We love to cycle here at Ironhorse PT and Pilates, and so do our kids! (That's my 4 year old in her very 1st triathlon, how cool is that? I got to run to the finish line with her!). Her actual bike split was only 5 min 7sec. However, as adults, we generally spend many more hours in the saddle than that.
Training rides for Ironman 70.3 or 140.6 are usually between 2-6+ hours, ditto for century rides and can be more for events like Death Ride which require a lot of climbing, multiple day cycling events like Cycle Oregon, etc. All that time in a "flexed" or bent over position, using the same muscles repetitively can lead to overuse injuries as well as muscle imbalances and decreased mobility.
Many cyclists sit on their bike for hours over the weekend, then sit in their cars to commute to work and then sit some more when they get to work for ~8 hours. And many never do anything to reverse the "flexed" position so they get progressively "set" in that position (think of the body as concrete waiting to harden and "motion is lotion" so you need to move in multiple planes and directions to not be stuck in flexion/bent over!)
I'm currently training for the Mount Diablo Challenge so this idea of balancing my body and moving in multiple planes (especially extension -the opposite of being bent forward) is fresh in my mind. Even though the total ascent and descent is less than 2 hours, I feel pretty stiff getting off the bike. I want to mobilize my body and bring it back in balance! So I thought I'd share with you a video of my mobility routine when I get home after a ride.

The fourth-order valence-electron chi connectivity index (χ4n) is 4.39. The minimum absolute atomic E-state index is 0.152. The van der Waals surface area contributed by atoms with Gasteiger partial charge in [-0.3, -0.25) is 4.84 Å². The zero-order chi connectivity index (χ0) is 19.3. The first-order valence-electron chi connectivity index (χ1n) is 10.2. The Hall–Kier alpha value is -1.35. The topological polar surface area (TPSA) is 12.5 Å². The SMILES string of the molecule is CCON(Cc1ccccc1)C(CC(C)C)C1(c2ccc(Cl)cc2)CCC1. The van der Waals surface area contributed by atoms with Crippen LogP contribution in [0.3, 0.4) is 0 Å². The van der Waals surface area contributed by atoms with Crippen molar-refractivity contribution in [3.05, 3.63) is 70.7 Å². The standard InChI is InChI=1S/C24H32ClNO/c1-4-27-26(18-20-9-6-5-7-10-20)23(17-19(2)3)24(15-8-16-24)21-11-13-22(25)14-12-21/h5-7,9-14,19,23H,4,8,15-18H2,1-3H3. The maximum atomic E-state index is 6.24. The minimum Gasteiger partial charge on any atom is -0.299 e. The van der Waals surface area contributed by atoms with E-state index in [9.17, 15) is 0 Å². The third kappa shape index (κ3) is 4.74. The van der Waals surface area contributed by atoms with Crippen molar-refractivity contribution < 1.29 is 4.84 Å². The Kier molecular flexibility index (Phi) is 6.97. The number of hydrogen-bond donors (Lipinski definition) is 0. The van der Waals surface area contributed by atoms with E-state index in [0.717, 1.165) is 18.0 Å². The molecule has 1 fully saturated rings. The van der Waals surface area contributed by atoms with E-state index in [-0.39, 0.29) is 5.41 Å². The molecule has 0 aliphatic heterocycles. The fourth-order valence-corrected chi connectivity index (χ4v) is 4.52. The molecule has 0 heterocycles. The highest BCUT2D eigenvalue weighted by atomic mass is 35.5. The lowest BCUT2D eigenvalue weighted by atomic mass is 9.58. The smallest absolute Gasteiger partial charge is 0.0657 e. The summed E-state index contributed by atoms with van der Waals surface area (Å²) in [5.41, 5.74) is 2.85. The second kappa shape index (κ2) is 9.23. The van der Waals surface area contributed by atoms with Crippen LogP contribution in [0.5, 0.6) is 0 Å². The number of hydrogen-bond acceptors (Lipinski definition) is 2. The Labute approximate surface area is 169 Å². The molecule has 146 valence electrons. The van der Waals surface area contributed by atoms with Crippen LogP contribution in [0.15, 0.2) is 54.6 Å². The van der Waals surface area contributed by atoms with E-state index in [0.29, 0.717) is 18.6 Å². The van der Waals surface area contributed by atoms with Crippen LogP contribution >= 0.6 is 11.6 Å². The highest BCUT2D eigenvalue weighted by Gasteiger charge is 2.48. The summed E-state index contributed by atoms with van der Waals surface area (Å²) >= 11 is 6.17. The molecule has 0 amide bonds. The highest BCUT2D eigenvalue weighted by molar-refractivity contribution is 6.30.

Here's an old video I did for stretches right off the bike that can be done anywhere(before you get into your car to sit some more):
2 team members at Ironhorse PT and Pilates (Carrie and myself) both cycle so we use our firsthand experience to analyze an athlete on their bike when they're breaking down somewhere and having pain or other symptoms like numbness/tingling, etc. Certainly, having a proper bike fit to your body is really important but it can't accomodate or fix every issue you get on the bike. You also have to work on the body that you bring to the bike! That's where we come in. Hope these videos help you recover and feel better after your bike ride! If you need more help with back,neck, knee pain or other symptoms, then feel free to reach out to us via email: email@example.com or firstname.lastname@example.org or send an inquiry through our website: www.ironhorsept.com or call us at: 925-222-5446.